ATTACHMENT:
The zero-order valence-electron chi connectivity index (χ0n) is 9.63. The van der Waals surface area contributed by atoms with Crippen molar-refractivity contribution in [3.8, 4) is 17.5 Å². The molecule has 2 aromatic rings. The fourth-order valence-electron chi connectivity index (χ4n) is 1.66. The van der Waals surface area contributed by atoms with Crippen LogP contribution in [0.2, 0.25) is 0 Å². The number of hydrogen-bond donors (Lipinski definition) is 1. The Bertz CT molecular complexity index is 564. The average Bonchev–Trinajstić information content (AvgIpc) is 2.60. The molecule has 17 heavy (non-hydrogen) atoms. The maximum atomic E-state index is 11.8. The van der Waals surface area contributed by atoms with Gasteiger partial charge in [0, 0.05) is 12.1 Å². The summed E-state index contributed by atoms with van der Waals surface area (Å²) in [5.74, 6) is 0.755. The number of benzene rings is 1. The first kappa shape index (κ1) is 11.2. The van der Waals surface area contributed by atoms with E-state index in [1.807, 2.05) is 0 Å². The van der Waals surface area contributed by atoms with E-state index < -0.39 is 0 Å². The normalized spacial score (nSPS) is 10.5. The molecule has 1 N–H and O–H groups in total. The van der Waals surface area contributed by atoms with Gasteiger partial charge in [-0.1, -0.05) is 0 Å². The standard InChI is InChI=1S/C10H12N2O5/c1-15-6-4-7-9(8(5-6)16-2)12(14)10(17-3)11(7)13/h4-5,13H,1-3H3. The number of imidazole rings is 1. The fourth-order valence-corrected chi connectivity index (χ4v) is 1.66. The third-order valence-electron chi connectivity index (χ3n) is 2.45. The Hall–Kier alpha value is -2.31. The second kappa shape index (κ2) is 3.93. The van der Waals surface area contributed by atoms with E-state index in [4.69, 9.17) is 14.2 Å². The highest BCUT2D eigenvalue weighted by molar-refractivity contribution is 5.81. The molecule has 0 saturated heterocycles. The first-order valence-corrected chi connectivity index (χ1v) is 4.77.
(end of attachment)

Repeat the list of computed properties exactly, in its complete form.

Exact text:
The zero-order valence-electron chi connectivity index (χ0n) is 9.63. The van der Waals surface area contributed by atoms with Crippen molar-refractivity contribution in [3.8, 4) is 17.5 Å². The molecule has 2 aromatic rings. The fourth-order valence-electron chi connectivity index (χ4n) is 1.66. The van der Waals surface area contributed by atoms with Crippen LogP contribution in [0.2, 0.25) is 0 Å². The number of hydrogen-bond donors (Lipinski definition) is 1. The Bertz CT molecular complexity index is 564. The average Bonchev–Trinajstić information content (AvgIpc) is 2.60. The molecule has 17 heavy (non-hydrogen) atoms. The maximum atomic E-state index is 11.8. The van der Waals surface area contributed by atoms with Gasteiger partial charge in [0, 0.05) is 12.1 Å². The summed E-state index contributed by atoms with van der Waals surface area (Å²) in [5.74, 6) is 0.755. The number of benzene rings is 1. The first kappa shape index (κ1) is 11.2. The van der Waals surface area contributed by atoms with E-state index in [1.807, 2.05) is 0 Å². The van der Waals surface area contributed by atoms with E-state index < -0.39 is 0 Å². The normalized spacial score (nSPS) is 10.5. The molecule has 1 N–H and O–H groups in total. The van der Waals surface area contributed by atoms with Gasteiger partial charge in [-0.1, -0.05) is 0 Å². The standard InChI is InChI=1S/C10H12N2O5/c1-15-6-4-7-9(8(5-6)16-2)12(14)10(17-3)11(7)13/h4-5,13H,1-3H3. The number of imidazole rings is 1. The fourth-order valence-corrected chi connectivity index (χ4v) is 1.66. The third-order valence-electron chi connectivity index (χ3n) is 2.45. The Hall–Kier alpha value is -2.31. The second kappa shape index (κ2) is 3.93. The van der Waals surface area contributed by atoms with E-state index in [4.69, 9.17) is 14.2 Å². The highest BCUT2D eigenvalue weighted by molar-refractivity contribution is 5.81. The molecule has 0 saturated heterocycles. The first-order valence-corrected chi connectivity index (χ1v) is 4.77.